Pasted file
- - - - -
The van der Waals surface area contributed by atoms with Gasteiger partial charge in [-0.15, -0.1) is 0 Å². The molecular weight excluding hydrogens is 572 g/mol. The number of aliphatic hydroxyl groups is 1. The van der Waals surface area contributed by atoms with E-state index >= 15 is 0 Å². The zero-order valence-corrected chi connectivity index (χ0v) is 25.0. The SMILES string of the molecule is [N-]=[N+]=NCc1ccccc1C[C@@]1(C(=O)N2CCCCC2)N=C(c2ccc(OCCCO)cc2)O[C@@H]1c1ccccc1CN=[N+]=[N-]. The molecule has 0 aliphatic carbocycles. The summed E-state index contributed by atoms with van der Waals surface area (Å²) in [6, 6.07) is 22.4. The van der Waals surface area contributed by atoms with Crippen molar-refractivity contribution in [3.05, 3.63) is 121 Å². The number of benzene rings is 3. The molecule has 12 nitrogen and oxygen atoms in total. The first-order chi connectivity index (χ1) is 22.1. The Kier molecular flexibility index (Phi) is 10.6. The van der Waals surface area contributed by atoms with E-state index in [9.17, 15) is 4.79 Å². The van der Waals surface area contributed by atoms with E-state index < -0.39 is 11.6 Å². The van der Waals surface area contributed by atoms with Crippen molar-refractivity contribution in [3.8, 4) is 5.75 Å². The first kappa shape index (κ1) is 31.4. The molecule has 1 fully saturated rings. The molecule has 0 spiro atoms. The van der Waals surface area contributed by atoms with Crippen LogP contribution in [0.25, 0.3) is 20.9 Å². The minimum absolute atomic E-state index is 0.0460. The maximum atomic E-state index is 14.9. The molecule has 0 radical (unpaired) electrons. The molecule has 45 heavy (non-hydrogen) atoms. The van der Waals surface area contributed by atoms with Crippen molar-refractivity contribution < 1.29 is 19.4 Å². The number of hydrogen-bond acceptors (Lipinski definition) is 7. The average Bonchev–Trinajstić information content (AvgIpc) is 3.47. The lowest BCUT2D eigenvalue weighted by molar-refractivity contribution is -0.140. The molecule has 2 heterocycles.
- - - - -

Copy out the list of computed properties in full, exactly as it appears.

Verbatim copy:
The van der Waals surface area contributed by atoms with Gasteiger partial charge in [-0.15, -0.1) is 0 Å². The molecular weight excluding hydrogens is 572 g/mol. The number of aliphatic hydroxyl groups is 1. The van der Waals surface area contributed by atoms with E-state index >= 15 is 0 Å². The zero-order valence-corrected chi connectivity index (χ0v) is 25.0. The SMILES string of the molecule is [N-]=[N+]=NCc1ccccc1C[C@@]1(C(=O)N2CCCCC2)N=C(c2ccc(OCCCO)cc2)O[C@@H]1c1ccccc1CN=[N+]=[N-]. The molecule has 0 aliphatic carbocycles. The summed E-state index contributed by atoms with van der Waals surface area (Å²) in [6, 6.07) is 22.4. The van der Waals surface area contributed by atoms with Crippen molar-refractivity contribution in [3.05, 3.63) is 121 Å². The number of benzene rings is 3. The molecule has 12 nitrogen and oxygen atoms in total. The first-order chi connectivity index (χ1) is 22.1. The Kier molecular flexibility index (Phi) is 10.6. The van der Waals surface area contributed by atoms with E-state index in [9.17, 15) is 4.79 Å². The van der Waals surface area contributed by atoms with E-state index < -0.39 is 11.6 Å². The van der Waals surface area contributed by atoms with Crippen molar-refractivity contribution in [3.8, 4) is 5.75 Å². The first kappa shape index (κ1) is 31.4. The molecule has 1 fully saturated rings. The molecule has 0 spiro atoms. The van der Waals surface area contributed by atoms with Crippen LogP contribution in [0.25, 0.3) is 20.9 Å². The minimum absolute atomic E-state index is 0.0460. The maximum atomic E-state index is 14.9. The molecule has 0 radical (unpaired) electrons. The molecule has 45 heavy (non-hydrogen) atoms. The van der Waals surface area contributed by atoms with Crippen molar-refractivity contribution < 1.29 is 19.4 Å². The number of hydrogen-bond acceptors (Lipinski definition) is 7. The average Bonchev–Trinajstić information content (AvgIpc) is 3.47. The lowest BCUT2D eigenvalue weighted by molar-refractivity contribution is -0.140. The molecule has 2 heterocycles.